Dr. Fortin received her B.A. in Chemistry (and also a B.A. in Spanish) from Wellesley College and her Ph.D. in Chemistry from the University of Colorado. Both her undergraduate and graduate research interests focused on atmospheric chemistry. As an undergraduate, she studied the reaction kinetics of one of the second-generation CFC replacement refrigerants, 1,1,1,2-tetrafluoroethane (R-134a). In graduate school, her work focused on understanding the role of sulfate aerosol in both cloud formation and tropospheric chemistry. Her post-graduate work as a research associate at NOAA ESRL focused primarily on air pollution chemistry and included field measurements of atmospheric concentrations of Hg, NO, NO2, NOy, and O3. It was also during this time that Dr. Fortin's interests expanded to include energy science and policy when she was involved in an investigation of power plant emissions. That interest has persisted since joining the Experimental Properties of Fluids Group where she makes thermophysical property measurements for conventional and renewable fuels. Understanding these properties is crucial to the successful deployment of renewable fuels as part of the nation's energy portfolio. When not in the lab, Dr. Fortin is an avid baseball fan and gourmet cook.
Thermophysical Property Measurements on Fuels:
In recent years, there has been increasing pressure to enhance and extend traditional petroleum sources of fuels. This has lead to consideration of alternative feed stocks such as natural gas, and also to renewable feed stocks such as those produced from biological sources. The production and utilization of these new fuels require an infrastructure of thermophysical property knowledge, for use in design and operation. Fundamental to this knowledge base are fluid density, viscosity, speed of sound and heat capacity. Dr. Fortin supervises a laboratory that provides these properties on real fuels and working fluids. While the instruments in her laboratory all operate at atmospheric pressure, they have a wide temperature range of operation. This is ideal for measuring the properties needed to produce predictive thermophysical property models which are critical to the successful introduction of new fuels into the U.S. economy.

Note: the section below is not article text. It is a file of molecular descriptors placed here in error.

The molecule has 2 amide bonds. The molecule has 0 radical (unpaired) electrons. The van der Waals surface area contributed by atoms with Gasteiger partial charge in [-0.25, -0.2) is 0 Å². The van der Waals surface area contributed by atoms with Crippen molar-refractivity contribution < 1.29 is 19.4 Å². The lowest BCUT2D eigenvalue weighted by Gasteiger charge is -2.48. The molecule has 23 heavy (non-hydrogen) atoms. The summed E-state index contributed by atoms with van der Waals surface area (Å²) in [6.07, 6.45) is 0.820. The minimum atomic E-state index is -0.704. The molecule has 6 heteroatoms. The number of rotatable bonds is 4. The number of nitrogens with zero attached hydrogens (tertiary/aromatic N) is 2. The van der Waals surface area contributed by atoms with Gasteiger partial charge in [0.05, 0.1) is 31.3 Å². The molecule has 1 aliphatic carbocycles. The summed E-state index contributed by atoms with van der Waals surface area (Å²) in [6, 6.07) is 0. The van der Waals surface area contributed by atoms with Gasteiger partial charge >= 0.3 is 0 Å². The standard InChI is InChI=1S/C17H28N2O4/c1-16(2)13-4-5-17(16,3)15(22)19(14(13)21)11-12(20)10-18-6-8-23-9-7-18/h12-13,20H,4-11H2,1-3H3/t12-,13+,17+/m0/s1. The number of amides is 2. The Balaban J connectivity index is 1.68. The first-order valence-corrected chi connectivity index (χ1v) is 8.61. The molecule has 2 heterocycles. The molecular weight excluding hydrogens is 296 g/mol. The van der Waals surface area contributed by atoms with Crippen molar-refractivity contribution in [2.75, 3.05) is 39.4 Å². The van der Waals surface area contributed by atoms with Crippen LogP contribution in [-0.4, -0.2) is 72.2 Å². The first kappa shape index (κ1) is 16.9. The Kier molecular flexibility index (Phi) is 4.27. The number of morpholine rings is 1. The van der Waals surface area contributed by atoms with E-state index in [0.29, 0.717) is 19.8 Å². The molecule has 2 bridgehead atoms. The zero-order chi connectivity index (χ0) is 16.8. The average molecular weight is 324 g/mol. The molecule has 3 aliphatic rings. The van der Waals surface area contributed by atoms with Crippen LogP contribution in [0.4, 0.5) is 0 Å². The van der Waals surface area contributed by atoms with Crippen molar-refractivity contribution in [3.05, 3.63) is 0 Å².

Outcalt, S.L., Laesecke, A., Fortin, T.J., Density and speed of sound measurements of hexadecane, J. Chem. Thermodyn., 42, 700-706, 2010.
Outcalt, S.L., Laesecke, A., Fortin, T.J., Density and speed of sound measurements of 1- and 2-butanol, J. Molec. Liq., 151, 50-59, 2010.
Frost, G.J., McKeen, S.A., Trainer, M., Ryerson, T.B., Neuman, J.A., Roberts, J.M., Swanson, A., Holloway, J.S., Sueper, D.T., Fortin, T., Parrish, D.D., Fehsenfeld, F.C., Flocke, F., Peckham, S.E., Grell, G.A., Kowal, D., Cartwright, J., Auerbach, N., Habermann, T., Effects of changing power plant NOx emissions on ozone in the eastern United States: Proof of concept, J. Geophys. Res., 111, doi:10.1029/2005JD006354, 2006.
Osthoff, H.D., Brown, S.S., Ryerson, T.B., Fortin, T.J., Lerner, B.M., Williams, E.J., Pettersson, A., Baynard, T., Dubé, W.P., Ciciora, S.J., Ravishankara, A.R., Measurement of atmospheric NO2 by pulsed cavity ring-down spectroscopy, J. Geophys. Res., 111, doi:10.1029/2005JD006942, 2006.
Shilling, J.E., Fortin, T.J., Tolbert, M.A., Depositional ice nucleation on crystalline organic and inorganic solids, J. Geophys. Res., 111, doi:10.1029/2005JD006664, 2006.
Fortin, T.J., Howard, B.J., Parrish, D.D., Goldan, P.D., Kuster, W.C., Atlas, E.L., Harley, R.A., Temporal changes in U.S. benzene emissions inferred from atmospheric measurements, Environ. Sci. Technol., 39, 1403-1408, 2005.
Fortin, T.J., Drdla, K., Iraci, L.T., Tolbert, M.A., Ice condensation on sulfuric acid tetrahydrate: Implications for polar stratospheric ice clouds, Atmos. Chem. Phys., 3, 987-997 2003.
Avallone, L.M., Toohey, D.W., Fortin, T.J., McKinney, K.A., Fuentes, J.D., In situ measurements of bromine oxide at two high-altitude boundary layer sites: Implications of variability, J. Geophys. Res., 108, doi:10.1029/2002JD002843, 2003.
Fortin, T.J., Shilling, J.E., Tolbert, M.A., Infrared spectroscopic study of the low-temperature phase behavior of ammonium sulfate, J. Geophys. Res., 107, doi:10.1029/2001JD000677, 2002.Iraci, L.T., Fortin, T.J., Tolbert, M.A., Dissolution of sulfuric acid tetrahydrate at low temperatures and subsequent growth of nitric acid trihydrate, J. Geophys. Res., 103, 8491-8498, 1998
Awards and Honors:
NSF Atmospheric Chemistry Training Grant, NASA Earth System Science Fellowship for Graduate Study, CIRES Graduate Research Fellowship
Sigma Xi Scientific Honor Society
Ph.D. in Chemistry. University of Colorado, Boulder, CO
Dissertation: Laboratory Studies of Thin Films
Representative of Atmospheric Sulfate Aerosol.
Advisor: Prof. Margaret A. Tolbert
Thesis: A High-Pressure Discharge Flow Kinetics Study of the Reaction of 1,1,1,2-Tetrafluoroethane with OH. Advisor: Prof. Michele Sprengnether
Applied Chemicals and Materials Division
Boulder, CO 80305-3337